The correct answers are in RED.
- What is your current awareness of the topic of “staying in care” or “retention in care?” Choose one answer.
All answers are correct
— Haven’t heard the terms “staying in care” or “retention in care” before
— Have heard “staying in care” or “retention in care” before, but don’t understand what they mean
— Know what “staying in care” or “retention in care” mean, but would like to learn more about why it’s important
— Very knowledgeable about the importance of “staying in care” or “retention in care”
- Successful staying or retention in care is defined as having which one of the following?
— A diagnosis of HIV
— One visit with an HIV medical provider after HIV diagnosis
— Two visits during a calendar year, spaced 2 to 6 months apart, with an HIV medical provider
— CD4/viral load labs drawn once after diagnosis
- Which one of these statements is not true about staying or retention in care?
— Staying in care helps people with HIV have healthier lives
— Staying in care helps prevent medical complications
— Only some people living with HIV must achieve retention in care
— Staying in care helps reduce the chances of an HIV-positive person transmitting the virus to another person
— Poor retention in care can result in a shorter life span for people with HIV
- Along the five steps of the HIV Care Continuum, staying in care is which one of these steps?
— First – A diagnosis of HIV
— Second – An initial appointment with a HIV medical provider
— Third – Two visits during a calendar year, spaced 2 to 6 months apart, with a HIV medical provider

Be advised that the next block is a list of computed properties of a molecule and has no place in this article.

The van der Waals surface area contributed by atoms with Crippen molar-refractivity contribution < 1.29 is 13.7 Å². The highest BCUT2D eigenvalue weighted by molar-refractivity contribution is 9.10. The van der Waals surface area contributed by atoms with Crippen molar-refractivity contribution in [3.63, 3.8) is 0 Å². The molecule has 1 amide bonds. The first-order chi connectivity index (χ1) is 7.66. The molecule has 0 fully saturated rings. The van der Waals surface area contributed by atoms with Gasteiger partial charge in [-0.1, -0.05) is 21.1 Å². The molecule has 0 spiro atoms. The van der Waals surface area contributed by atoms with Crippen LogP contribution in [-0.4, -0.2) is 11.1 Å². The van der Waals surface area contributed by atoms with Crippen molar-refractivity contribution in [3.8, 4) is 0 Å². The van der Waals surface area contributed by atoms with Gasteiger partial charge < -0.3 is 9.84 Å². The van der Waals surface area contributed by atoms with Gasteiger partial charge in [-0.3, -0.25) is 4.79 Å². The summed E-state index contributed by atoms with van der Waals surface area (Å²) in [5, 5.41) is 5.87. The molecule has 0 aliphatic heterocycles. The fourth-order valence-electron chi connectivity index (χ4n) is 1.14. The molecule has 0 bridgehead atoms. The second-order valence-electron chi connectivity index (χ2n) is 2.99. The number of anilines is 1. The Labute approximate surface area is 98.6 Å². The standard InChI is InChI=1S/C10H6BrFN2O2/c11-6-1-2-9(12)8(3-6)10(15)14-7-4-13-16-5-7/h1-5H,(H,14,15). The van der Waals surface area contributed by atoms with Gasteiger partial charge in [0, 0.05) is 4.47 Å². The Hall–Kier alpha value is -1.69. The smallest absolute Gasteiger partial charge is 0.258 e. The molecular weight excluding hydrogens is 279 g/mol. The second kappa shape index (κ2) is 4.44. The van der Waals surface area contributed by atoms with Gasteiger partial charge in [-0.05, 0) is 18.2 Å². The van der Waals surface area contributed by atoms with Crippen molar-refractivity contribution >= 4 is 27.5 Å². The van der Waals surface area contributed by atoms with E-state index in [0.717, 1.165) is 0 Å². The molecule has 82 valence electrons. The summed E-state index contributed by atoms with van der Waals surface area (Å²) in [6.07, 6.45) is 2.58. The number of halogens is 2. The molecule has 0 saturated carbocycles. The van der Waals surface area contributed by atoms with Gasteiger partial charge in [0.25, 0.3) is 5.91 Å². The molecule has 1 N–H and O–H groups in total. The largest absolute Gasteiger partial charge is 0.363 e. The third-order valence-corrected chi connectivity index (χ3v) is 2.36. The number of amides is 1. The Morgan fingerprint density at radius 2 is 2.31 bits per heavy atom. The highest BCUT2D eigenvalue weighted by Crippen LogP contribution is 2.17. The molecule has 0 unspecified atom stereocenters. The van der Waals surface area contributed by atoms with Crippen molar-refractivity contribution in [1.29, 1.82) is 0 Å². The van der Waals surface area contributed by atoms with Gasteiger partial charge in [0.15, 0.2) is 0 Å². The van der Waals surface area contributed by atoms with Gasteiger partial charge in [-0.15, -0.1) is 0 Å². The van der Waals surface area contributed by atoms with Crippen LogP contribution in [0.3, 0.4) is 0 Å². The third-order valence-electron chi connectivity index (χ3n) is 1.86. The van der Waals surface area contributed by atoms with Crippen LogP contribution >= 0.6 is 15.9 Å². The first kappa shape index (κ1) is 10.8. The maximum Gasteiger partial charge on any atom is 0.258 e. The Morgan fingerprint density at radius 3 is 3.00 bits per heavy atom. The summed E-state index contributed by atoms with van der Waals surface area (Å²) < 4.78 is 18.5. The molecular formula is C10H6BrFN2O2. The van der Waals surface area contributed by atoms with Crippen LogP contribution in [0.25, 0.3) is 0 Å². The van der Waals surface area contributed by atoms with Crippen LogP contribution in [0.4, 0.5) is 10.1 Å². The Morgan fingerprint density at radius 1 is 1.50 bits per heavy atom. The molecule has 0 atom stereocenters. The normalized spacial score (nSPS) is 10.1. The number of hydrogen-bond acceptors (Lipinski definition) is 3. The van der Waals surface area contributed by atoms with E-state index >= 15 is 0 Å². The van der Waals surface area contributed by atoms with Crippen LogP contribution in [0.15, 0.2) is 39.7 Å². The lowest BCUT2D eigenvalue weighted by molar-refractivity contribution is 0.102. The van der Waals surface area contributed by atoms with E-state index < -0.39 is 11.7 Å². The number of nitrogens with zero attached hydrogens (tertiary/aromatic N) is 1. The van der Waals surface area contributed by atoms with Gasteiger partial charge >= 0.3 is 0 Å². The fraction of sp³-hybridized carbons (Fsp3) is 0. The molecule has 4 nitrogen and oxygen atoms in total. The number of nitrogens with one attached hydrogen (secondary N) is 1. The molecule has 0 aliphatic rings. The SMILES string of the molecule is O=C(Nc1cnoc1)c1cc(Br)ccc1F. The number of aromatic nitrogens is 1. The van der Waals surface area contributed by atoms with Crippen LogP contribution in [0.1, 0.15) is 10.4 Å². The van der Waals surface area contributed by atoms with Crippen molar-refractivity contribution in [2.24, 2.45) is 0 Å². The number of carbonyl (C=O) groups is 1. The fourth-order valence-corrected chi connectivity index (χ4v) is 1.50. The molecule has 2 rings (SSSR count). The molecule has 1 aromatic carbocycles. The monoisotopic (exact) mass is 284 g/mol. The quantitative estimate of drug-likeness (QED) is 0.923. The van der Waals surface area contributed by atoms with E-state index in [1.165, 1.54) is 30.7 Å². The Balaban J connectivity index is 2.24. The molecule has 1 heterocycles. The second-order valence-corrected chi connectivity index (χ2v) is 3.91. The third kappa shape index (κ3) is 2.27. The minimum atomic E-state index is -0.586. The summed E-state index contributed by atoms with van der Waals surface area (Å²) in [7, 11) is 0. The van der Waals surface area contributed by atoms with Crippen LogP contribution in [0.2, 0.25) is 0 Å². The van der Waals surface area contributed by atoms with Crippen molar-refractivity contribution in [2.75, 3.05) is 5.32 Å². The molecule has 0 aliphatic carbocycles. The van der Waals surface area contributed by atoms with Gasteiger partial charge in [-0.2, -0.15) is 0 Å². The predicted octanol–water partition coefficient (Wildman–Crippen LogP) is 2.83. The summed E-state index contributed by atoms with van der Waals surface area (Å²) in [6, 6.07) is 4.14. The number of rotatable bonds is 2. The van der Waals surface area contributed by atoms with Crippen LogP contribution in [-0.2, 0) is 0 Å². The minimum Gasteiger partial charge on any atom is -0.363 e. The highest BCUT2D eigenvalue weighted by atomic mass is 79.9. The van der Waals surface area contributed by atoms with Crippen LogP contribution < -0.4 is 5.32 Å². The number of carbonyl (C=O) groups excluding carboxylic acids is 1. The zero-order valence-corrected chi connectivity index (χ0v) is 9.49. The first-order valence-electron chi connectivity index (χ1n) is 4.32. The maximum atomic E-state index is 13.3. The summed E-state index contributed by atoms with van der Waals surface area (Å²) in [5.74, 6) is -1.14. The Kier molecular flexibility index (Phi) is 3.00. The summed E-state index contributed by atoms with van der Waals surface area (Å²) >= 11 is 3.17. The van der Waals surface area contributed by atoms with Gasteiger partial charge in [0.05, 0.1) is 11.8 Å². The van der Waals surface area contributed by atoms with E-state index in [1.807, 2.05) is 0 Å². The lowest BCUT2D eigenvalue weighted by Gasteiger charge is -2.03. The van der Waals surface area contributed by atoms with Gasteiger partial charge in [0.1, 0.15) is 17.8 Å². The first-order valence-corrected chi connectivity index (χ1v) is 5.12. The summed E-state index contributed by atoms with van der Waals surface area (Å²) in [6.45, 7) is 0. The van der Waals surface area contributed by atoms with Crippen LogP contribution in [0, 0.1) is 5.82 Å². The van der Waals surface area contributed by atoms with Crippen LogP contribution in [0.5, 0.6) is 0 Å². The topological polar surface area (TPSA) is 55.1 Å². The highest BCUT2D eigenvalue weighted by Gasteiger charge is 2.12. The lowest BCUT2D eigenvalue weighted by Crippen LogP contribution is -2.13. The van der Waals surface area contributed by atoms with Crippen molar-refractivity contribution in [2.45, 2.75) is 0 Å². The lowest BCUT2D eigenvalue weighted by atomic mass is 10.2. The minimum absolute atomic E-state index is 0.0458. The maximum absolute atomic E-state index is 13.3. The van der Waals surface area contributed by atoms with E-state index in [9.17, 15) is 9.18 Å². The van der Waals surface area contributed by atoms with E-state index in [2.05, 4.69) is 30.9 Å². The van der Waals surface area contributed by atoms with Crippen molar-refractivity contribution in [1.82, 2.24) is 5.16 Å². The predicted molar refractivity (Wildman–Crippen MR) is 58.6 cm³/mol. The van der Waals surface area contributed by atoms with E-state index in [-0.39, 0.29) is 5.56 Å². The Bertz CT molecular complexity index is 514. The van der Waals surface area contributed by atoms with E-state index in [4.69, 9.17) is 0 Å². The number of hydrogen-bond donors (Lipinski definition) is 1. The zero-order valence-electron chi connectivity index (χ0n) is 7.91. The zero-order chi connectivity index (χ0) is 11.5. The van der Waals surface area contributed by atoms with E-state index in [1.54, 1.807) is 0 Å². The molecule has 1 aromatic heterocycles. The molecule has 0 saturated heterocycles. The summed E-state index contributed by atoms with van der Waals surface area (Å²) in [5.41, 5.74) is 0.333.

— Fourth – Anti-HIV, or antiretroviral, medications
— Fifth – Viral suppression
- What percentage of people living with HIV in the U.S. have achieved retention in care?
— 82 percent
— 66 percent
— 37 percent
— 25 percent
- Which 3 of these factors do not help improve an individual’s ability to stay in care?
— Access to transportation or in-home care
— Appointment reminders
— Fear of HIV medication side effects
— Assistance with work/child care responsibilities
— Health insurance and ability to pay co-pays and deductibles
— HIV stigma
— Fear of people knowing about your HIV
— Assistance finding food and housing
— Good mental health
— A care provider who understands your language and culture
- True or False. Talking regularly with a peer advocate or case manager can help you to stay in care
- True or False. People living with HIV who start anti-HIV medications during their first year in care are more likely to stay in care.
- People living with HIV who do not stay in care increase the chances of which of the following?
— Not achieving viral suppression
— All of the above
- Which one of the following choices best describes your current status as a person living with HIV?
All answers are correct
— Have never seen a health care provider for HIV care
— Have seen a health care provider for HIV care at least once, but don’t receive HIV care or take anti-HIV medications regularly
— Receive HIV care regularly
— Receive HIV care regularly and take anti-HIV medications
— Receive HIV care regularly, take anti-HIV medications, and achieved viral suppression (a low level of HIV in my blood).